(6) Other factors affecting the best interest of the child.
(c) The court may award reasonable attorney's fees for a motion filed under this section in accordance with IC 31-15-10.
As the statute does not tell the judge what weight to give any of the above factors, a relocation request could be approved or denied essentially for any reason. We asked Mallor what it was like as a practical matter: "If the child has ties to community, school, parent, or grandparent it’s no longer an automatic ‘you can move’. We're telling people that if your intent is to relocate post-divorce, remarriage alone would not be a sufficient reason."
The lack of legally obtainable alimony in Indiana can prompt some people to make substantial voluntary concessions to long-time stay-at-home parents. Mallor told us of working on a divorce where a 56-year-old woman would be trying to get back into the workforce: "Her husband voluntarily gave her his pension."
Indiana encourages additional litigation any time that a self-employed person is sued for child support:
In general, these types of income and expenses from self‑employment or operation of a business should be carefully reviewed to restrict the deductions to reasonable out‑of‑pocket expenditures necessary to produce income. These expenditures may include a reasonable yearly deduction for necessary capital expenditures. Weekly Gross Income from self‑employment may differ from a determination of business income for tax purposes.
Thus there can be lawyers on both sides arguing about whether each expense of a business is "necessary" and what is a "reasonable yearly deduction" for capital expenses where the only suggestion for what is "reasonable" is that it will not be whatever the IRS determined to be correct.
What does Mallor expect to change over the next five years? "There will continue to be a trend toward more equal sharing of parenting time," said Mallor. Because of a statutory presumption? "No," said Mallor, "just from a gradual change in how judges typically rule. I don't think the parenting time guideline statute will change but the idea of parents being divorced from each other but not from their children will take hold." Anything else? "I wouldn't be surprised to see the introduction of statutory alimony."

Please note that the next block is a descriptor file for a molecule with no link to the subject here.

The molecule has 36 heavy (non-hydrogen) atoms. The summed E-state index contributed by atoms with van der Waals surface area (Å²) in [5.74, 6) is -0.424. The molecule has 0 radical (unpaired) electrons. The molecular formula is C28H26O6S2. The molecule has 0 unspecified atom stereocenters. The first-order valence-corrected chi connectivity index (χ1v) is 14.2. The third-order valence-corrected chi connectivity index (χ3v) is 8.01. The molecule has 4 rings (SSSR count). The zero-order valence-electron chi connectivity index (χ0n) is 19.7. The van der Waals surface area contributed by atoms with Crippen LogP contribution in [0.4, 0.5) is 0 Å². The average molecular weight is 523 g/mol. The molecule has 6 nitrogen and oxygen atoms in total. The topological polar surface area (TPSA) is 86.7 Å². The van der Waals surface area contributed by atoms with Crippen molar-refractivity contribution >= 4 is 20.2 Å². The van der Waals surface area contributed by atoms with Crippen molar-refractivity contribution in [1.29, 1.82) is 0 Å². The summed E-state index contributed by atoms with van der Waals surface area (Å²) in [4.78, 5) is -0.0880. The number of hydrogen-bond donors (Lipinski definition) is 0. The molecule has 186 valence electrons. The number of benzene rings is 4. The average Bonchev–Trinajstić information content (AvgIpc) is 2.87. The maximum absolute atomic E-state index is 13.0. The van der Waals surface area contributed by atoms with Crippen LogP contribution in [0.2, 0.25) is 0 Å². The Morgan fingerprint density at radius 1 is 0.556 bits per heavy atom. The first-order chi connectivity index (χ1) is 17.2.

What would Mallor like to see changed? "When there are children involved I would like to see a statewide system that made the greatest attempt possible to keep a divorce case out of court," responded Mallor. What would that look like? "It could be a friend of the court as in Michigan or more emphasis on collaborative law." What's Mallor's motivation for wanting this change? "The amount of money that could have gone to the betterment of the child that goes to lawyers and psychologists because parents couldn't agree is appalling," he responded. Is it fair to blame the parents for squabbling? Indiana offers to make one parent "primary" and the other "secondary." Isn't it natural that a parent would fight hard to avoid being labeled "secondary," especially since that label will be accompanied by an order to pay the primary parent's bills? "That's true," said Mallor, "the environment in which we operate shouldn't be thumbs up or thumbs down."
Mallor was one of the most persuasive people with whom we have ever talked. He has a comprehensive knowledge of Indiana statutes and case law at his fingertips. It is tough for us to imagine anyone who is better equipped to litigate and throughout the interview we wondered "What happens to people on the other side of this guy?" For someone with these kinds of skills to say "Maybe it would be better for children if we didn't set things up so that they were the natural subject of litigation" would have been shocking if we hadn't heard a few other top litigators nationwide say the same thing after reflecting on their decades of courtroom work.
Indiana has some unusual aspects to its system of family law. For short-term marriages with premarital savings the results of a divorce lawsuit may be much more favorable to a less wealthy partner than in a typical state. For long-term marriages with a big income difference but no savings, Indiana's lack of long-term alimony makes the likely result much less favorable to a lower earning partner. Married couples moving into Indiana may want to consider entering into a postnuptial agreement so that expectations and rights developed in a previous state of residence are not forfeited.